If it is filter coffee, this must be Kalpathy.
Kalpathy is a way of life, a history, heritage, culture, romance and cuisine of Tamil Brahmins who migrated to this nook in the heart of Palakkad and carved a name for itself as a home away from home. Famous for its agraharams (a conglomeration of settlements), the hoary history of Kalpathy is laced with its delectable cuisine, its aromatic filter coffee, kondattam, idlis, sambar and chutneys.
An early morning walk through the agraharams on a cold, misty morning is the best time to sip filter coffee served piping hot in a steel tumbler. The Kalpathy culture goes beyond the coffee to the sacred ash on people’s foreheads; the kanakambarams that adorn the women’s neatly brushed hair, the kolams in front of each house and the still pace of life here. The famous “Ratholsavam” or chariot festival is an annual spiritual and cultural extravaganza held at the Sri Visalakshi Sametha Sri Viswanatha Swamy temple at Kalpathy.
Nobody ever walks by without sniffing the aroma of the coffee that fills the air. Walk in to one of the tea stalls here and ask for a glass of coffee. Milk and water is already on the samovar, waiting to boil up. The coffee decoction is poured into a small container, the hot milk and water, into a steel tumbler. A bit of sugar and then the decoction. The filter coffee is ready -- hot enough to warm up one’s body. Seductive. That is what the flavour is all about. Filter coffee or what is termed thus and served in city hotels can never hold a candle to the Kalpathy kaapi. Coffee is a way of life here as are so many other things.
The early mornings, the time between 5 and 5.30 am are the best for a jaunt down the agraharams. That is when the women come out in all purity to draw those intricate kolams in front of their homes or even on narrow strips of slabs. The times have changed and so have the kolams. They are no more the elaborately crafted large designs. Nobody has the time nor the energy for such intricate kolams now. Yet, what little remains of them are designed beautifully and finely. It is a Tamil Brahmin woman’s prerogative to draw the kolam and she will carry on the tradition come what may.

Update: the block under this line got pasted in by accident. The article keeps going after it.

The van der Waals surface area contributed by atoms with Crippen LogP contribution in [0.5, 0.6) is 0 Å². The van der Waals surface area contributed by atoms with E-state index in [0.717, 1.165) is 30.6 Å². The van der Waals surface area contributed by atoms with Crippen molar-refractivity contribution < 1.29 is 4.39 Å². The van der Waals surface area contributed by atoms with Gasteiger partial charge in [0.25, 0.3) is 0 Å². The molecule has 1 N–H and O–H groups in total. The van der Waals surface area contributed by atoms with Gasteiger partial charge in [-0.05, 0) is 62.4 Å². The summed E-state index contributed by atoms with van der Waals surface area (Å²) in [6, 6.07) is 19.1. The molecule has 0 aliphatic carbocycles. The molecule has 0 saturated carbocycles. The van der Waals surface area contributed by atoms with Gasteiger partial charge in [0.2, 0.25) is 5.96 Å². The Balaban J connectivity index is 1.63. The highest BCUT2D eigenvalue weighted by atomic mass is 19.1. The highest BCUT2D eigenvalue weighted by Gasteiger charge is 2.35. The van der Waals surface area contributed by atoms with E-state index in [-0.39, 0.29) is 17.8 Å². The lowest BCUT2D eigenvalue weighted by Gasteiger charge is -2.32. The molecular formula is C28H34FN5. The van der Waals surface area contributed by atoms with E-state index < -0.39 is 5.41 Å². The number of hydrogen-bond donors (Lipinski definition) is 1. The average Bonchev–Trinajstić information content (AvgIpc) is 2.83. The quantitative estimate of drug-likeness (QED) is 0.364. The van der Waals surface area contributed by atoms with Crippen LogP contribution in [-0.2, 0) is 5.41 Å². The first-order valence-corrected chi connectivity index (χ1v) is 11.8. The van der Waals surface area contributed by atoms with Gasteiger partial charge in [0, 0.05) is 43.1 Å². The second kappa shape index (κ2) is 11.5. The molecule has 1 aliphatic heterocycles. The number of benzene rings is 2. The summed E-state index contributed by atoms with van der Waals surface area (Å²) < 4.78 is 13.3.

Long “item” boards are displayed in front of almost all homes. They bear the names of all the kondattams and delicacies sold in their respective homesteads. These kondattams have earned for Kalpathy its heritage status and a name that spells taste in its purest form.
People are just about waking up and sale begins only quite late in the morning. A small shop in a corner is open and sells kondattams, murukku, chammanthi podi, veppilakatti, idli podi and several other home-made items. There are several flavours of delicious rice sadam. The “thamara valayam” is a Kalpathy-special kondattam. These are dry lotus root fryums. The lotus roots are boiled, sun-dried and salted. They can be preserved for long and fried when needed.
Coffee done, it is time for a bite. And the bite has to be idlis – from Ramassery. Once you move out of Puthussery, you need to take the country road inside. The roads and the scenes here are very rustic. A short auto ride brings you to the doorsteps of Sree Saraswathy Tea Stall at Ramassery, a small roadside eatery caught in a time warp. The place is straight out of an old-time classic, the quintessential tea stall. But for the woman in the cashier’s chair and a man moving about with his chores, there’s not a soul around. However, the idlis are ready.
In a room inside, Ramassery’s yummy idlis are being steamed. There sits an earthen pot over an earthen hearth. The man ladles out specially-prepared idli batter on to a piece of cloth spread inside the idli moulds. The mould is then placed over the pot. Several such moulds are stacked one over the other. When the idlis are done, he shakes them out into another vessel. In a small room outside, a grinder sits whirring, doing its work for the next day’s idlis.
There is just this one family in Ramassery which makes the idlis. The family is planning to open a few outlets outside. The idlis going by the same Ramassery name are not the original ones. Two idlis are served on a big table, along with chutney powder and ulli chammanthi. On top of the idlis is a spread of coarsely ground coconut chutney that tastes divine. And of course, there’s the Ramassery podi to go with it. Pay Rs 14 for two sets of idlis. They pack the idlis for you if you don’t have the time to enjoy them at the stall.
Buses seldom ply the route. And you cannot hope for a bus back to Palakkad either. The only way to get to Palakkad is to go via Puthussery. Were Ramassery’s idlis worth all this trouble? The taste of the idlis and their chutneys is still fresh in the mouth. Bus or no bus, who wouldn’t venture out for some?
Palakkad is famous for its cuisine, its sweets, fryums and delicacies. And outstanding among these are Kalpathy’s kondattams and Ramassery’s idlis. Head to Palakkad just to savour their taste. It should be worth all the trouble.